[media-credit id=18 align=”alignright” width=”300″][/media-credit]Maybe a career has been destroyed. Just like the teacher I once knew who was accused of unthinkable acts, lost his job, but exonerated. It didn’t make much difference. From the time he was accused, he was guilty in the world of public opinion. He survived because he wasn’t A.J Allmendinger, the driver of the No. 22 Penske Dodge. It’s unlikely that Allmendinger will be as lucky. The teacher survived and went on to do work in another field, but all Allmendinger knows is racing and that career is in jeopardy.
What drug did he test positive for? It’s a secret and NASCAR isn’t telling. Heroin? Marijuana? Alcohol? NASCAR’s policy says they won’t disclose the drug. Therein lays the problem.
Most of us support the testing of drivers, crew members and anyone else that has anything to do with NASCAR racing, but the fact that the drug is not disclosed leaves a lot for speculation. Most of that bad. Major League Baseball tells us the drug that the player is tested positive for and gives us a reason why the player is suspended. Not NASCAR.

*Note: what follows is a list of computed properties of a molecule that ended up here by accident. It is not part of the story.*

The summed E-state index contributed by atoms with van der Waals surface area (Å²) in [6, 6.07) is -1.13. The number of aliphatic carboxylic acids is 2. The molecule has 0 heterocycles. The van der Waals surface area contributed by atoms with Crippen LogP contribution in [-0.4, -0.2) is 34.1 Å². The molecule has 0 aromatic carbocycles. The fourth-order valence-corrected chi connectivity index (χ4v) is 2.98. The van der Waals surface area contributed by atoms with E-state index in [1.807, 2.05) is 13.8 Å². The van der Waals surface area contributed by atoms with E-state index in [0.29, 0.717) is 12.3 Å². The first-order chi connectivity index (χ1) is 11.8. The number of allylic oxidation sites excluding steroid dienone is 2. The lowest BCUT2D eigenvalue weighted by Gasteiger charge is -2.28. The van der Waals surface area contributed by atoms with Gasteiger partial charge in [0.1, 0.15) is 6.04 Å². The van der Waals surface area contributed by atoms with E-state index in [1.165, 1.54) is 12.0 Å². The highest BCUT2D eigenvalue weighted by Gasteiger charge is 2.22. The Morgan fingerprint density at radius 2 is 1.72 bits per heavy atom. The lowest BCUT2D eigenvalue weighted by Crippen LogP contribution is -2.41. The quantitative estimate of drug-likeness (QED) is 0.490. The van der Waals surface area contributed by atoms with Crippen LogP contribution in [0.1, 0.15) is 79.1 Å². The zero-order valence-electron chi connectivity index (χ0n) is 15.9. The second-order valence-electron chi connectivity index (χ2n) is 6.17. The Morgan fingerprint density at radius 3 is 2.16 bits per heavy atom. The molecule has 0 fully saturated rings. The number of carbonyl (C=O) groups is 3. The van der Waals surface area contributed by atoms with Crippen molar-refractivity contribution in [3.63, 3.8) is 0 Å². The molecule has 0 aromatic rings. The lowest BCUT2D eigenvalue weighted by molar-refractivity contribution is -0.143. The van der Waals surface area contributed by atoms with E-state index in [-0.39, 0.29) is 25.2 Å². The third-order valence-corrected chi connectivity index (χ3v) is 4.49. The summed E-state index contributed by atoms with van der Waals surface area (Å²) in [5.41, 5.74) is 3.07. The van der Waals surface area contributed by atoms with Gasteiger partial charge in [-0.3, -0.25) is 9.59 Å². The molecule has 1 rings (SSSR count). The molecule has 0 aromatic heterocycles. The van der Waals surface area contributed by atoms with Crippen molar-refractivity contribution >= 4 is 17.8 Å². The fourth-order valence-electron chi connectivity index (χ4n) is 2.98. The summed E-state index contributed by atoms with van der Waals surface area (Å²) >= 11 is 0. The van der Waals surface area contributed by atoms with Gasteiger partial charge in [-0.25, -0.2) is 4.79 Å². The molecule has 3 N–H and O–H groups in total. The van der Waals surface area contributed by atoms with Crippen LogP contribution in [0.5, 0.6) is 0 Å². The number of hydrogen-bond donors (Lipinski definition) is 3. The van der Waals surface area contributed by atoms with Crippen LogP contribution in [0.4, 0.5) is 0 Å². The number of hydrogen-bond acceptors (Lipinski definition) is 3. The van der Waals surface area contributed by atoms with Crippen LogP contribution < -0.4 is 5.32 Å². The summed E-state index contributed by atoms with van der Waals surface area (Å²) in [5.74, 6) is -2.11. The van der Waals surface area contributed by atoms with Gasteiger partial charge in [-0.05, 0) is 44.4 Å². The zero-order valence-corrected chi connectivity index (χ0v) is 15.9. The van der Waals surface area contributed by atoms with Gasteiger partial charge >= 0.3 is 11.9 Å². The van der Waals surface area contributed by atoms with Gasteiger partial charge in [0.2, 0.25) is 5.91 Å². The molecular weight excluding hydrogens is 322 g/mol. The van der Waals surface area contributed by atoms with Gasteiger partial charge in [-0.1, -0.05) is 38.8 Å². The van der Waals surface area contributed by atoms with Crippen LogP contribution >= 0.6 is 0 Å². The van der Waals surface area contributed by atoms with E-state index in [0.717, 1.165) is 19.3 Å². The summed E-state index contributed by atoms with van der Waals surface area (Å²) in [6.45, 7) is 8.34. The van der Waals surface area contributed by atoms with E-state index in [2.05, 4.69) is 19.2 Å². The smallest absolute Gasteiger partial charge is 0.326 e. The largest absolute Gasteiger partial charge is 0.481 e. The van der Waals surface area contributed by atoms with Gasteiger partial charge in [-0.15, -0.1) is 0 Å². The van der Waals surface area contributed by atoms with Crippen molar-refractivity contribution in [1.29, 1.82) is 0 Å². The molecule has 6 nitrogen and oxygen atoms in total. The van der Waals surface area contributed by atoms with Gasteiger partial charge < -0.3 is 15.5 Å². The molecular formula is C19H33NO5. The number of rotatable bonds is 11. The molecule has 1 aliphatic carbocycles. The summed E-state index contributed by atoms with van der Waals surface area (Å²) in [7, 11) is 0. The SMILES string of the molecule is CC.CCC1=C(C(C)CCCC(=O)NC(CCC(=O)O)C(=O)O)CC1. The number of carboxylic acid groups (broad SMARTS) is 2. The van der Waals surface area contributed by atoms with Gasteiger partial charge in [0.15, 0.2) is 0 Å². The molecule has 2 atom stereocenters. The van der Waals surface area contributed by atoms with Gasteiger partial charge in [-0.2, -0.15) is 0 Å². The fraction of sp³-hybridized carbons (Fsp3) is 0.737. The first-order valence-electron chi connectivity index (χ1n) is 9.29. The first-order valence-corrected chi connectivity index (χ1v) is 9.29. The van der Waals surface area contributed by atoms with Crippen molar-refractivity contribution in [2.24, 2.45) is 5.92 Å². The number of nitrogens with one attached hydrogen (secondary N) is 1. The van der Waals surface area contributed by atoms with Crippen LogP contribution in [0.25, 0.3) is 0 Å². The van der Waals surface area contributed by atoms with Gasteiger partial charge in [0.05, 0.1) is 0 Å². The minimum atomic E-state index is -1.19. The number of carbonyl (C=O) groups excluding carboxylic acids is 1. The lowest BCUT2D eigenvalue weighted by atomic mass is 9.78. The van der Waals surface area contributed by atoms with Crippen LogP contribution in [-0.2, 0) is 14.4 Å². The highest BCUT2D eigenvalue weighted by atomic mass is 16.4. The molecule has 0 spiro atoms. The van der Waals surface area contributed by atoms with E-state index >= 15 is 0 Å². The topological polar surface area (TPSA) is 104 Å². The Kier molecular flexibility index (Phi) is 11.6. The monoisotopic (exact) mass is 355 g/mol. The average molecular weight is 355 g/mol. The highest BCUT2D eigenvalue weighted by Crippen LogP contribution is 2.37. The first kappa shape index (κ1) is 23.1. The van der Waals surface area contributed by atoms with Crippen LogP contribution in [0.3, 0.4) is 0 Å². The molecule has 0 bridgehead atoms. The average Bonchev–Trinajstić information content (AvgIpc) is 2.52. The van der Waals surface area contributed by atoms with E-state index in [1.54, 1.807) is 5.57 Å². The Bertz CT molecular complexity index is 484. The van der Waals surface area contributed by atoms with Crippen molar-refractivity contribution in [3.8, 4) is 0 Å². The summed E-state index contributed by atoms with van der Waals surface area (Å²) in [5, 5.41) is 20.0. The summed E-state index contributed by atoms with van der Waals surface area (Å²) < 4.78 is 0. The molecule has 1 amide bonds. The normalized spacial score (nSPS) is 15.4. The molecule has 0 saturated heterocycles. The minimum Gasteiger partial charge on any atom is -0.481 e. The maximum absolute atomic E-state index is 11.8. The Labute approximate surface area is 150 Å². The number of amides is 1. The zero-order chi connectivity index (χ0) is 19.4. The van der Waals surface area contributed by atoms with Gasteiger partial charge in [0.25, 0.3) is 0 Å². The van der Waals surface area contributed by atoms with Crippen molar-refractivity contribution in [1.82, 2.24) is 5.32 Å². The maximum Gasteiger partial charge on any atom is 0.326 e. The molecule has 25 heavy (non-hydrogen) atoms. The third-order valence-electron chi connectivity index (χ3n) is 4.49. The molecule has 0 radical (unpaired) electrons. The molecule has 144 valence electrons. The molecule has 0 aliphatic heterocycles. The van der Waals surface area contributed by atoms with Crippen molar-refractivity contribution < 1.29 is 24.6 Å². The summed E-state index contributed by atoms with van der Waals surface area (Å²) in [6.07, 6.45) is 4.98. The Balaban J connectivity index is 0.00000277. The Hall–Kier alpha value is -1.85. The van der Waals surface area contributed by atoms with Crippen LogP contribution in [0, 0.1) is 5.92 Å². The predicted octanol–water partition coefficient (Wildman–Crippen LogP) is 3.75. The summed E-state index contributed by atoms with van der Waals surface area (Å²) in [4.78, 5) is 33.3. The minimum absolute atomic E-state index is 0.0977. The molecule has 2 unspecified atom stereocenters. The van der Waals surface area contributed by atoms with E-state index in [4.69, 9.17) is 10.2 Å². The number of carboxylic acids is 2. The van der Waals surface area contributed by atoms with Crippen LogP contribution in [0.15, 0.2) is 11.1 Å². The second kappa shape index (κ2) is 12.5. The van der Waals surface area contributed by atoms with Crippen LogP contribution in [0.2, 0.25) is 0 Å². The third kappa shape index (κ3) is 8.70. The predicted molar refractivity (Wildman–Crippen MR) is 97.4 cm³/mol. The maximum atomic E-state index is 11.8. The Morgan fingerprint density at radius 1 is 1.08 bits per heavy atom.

It takes me back to long ago when Tim Richmond was banned from the sport. The unofficial line was that Richmond has huge amounts of Tylenol in his system. In fact, Richmond was suffering from AIDS. Yes, it was early when AIDS was not understood, but the secrecy was more than I could stand. What was the problem?
Late Monday, Allmendinger and Penske Racing requested testing of the “B” test (each driver gives the testing facility, Aegis, two samples), which could exonerate Allmendinger, but what damage has been done to this driver’s career. If it had been revealed what driver he was tested positive for, it might give sponsors, fans and the sport a better idea of what is going on here. Only a court order in the Jeremy Mayfield case let us know about the details of the case. It’s likely that this is something that the promising driver will live with for the rest of his career.
It’s time for NASCAR to reveal the reason for suspensions and what the drug is that the drivers are suspended or temporarily suspended for. It happens when cars are found not to be in line with the rules. It happens when driver step over the line in their dealings with the press or the rules. Why not on drug testing? Do drivers have to spend the huge money with attorneys to reveal their infractions when it comes to a drug test?
Luckily it’s only happened twice. The first was Jeremy Mayfield and the events afterward was pretty evident, but it should be revealed immediately so that a career is ruined in the meantime.